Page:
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Series
Traitor Son Cycle
1. The Red Knight (2012)
2. The Fell Sword (2014)
3. The Dread Wyrm (2014)
4. A Plague of Swords (2016)
5. The Fall of Dragons (2017)
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Masters & Mages
1. The Master (2018)
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Filed under Christian Cameron, Historical Fiction, Miles Cameron

Paul Hoffman: Scorn (Review) Blog Tour

Paul Hoffman studied English at New College, Oxford before becoming a senior film censor at the British Board of Film Classification. He lives in the United Kingdom.

 

 

After an experiment at the Large Hadron Collider goes horribly wrong, depressed scientist Aaron Gall wakes up to discover his mind and body have undergone an astonishing transformation. Now bursting with the joys of life, he is inspired to undertake a radical new therapy: to talk to the priests who brutalised him and his school friends, point out the intellectual dishonesty and inhumanity of their religious beliefs – and then eat them. Aaron enjoys the process so much (as well as taunting the police and MI5) he decides to extend his murderous conversations to include the Archbishop of Westminster, recently converted Catholic Tony Blair, the Queen of England – and, finally, the Pope himself. But a Catholic Church that has given the world the Crusades, the Inquisition, and Papal Infallibility hasn’t survived for two thousand years without a reason. Aaron is in for the greatest shock in the history of mankind.

Review

When in 2010 Paul Hoffman burst onto the writing scene with The Left Hand of God i was beyond pleasantly surprised by the rich colourful and original world that had been created. The story was such an eclectic mix of real world names and fantastical armies and lands. With a protagonist that grew with the book, both in power and stature but also in age and experience. Sadly for me the series declined from that epic beginning (though they were still solid 3/5 books)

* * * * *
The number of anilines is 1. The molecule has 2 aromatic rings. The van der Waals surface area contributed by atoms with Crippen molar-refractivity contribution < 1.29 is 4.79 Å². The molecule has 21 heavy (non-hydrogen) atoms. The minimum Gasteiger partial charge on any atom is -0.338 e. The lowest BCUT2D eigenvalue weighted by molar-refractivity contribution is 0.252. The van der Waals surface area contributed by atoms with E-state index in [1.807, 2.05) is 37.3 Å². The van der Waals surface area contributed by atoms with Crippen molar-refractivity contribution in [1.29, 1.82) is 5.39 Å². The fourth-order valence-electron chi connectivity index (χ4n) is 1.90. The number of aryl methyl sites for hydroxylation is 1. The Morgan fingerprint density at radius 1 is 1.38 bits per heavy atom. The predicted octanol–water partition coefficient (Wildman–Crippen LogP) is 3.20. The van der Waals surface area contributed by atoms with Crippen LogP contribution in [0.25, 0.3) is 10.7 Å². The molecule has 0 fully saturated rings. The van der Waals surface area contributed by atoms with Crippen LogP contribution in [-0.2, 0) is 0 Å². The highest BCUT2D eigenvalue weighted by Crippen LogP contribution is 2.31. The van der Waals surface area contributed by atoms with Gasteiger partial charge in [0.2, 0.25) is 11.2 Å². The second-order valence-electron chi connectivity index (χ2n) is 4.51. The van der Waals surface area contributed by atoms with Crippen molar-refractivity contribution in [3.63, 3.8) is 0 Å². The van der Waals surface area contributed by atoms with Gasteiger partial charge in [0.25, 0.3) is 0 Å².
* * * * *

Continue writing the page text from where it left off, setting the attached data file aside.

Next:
I wondered what had happened to this highly original and extremely engaging author, when out of the blue i was sent a review copy of Scorn. The cover alone just jumps out at you, again something new different and a bit irreverent.

As ever Paul Hoffman mixes the real with the fantastical, EG: the Queen, the Pope and Tony Blair to name some…. the latter who at one point has a long involved chat with a werewolf… yes i think that gives you an idea that this book has a level of insanity to it, but in every insanity is an element of genius, which once again exists in this book as it did in Left Hand, mix in walking the very fine line of irreverence/ blasphemy with the church which is something to be encouraged as too many authors shy away from pushing that boundary. Scorn has so much…. and yet unfortunately it fails to reach the heady heights that Left Hand of God did… close… but not quite. for me it squeaks a 4/5, which seems damning praise…. because i very very much enjoyed it… but i started and so will end comparing to that splendid book, Left hand of God, still the mans best work…. but if he keeps writing like this i think will even surpass it with this splendidly irreverent, crazy mind bending plot.

(Parm)

Series
Left Hand of God Trilogy
1. The Left Hand of God (2010)
2. The Last Four Things (2011)
3. The Beating of his Wings (2013)
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Filed under Fantasy, Paul Hoffman, Supernatural, Uncategorized

Miles Cameron: Fall of Dragons (review)

Image result for christian cameron

Christian/ Miles Cameron was born in Pittsburgh, Pennsylvania in 1962. He grew up in Rockport, Massachusetts, Iowa City, Iowa, and Rochester, New York, where he attended McQuaid Jesuit High School and later graduated from the University of Rochester with a degree in history.

After the longest undergraduate degree on record (1980-87), he joined the United States Navy, where he served as an intelligence officer and as a backseater in S-3 Vikings in the First Gulf War, in Somalia, and elsewhere. After a dozen years of service, he became a full time writer in 2000. He lives in Toronto (that’s Ontario, in Canada) with his wife Sarah and their daughter Beatrice, currently age seven. He attends the University of Toronto when the gods move him and may eventually have a Masters in Classics, but right now he’s a full time historical novelist, and it is the best job in the world.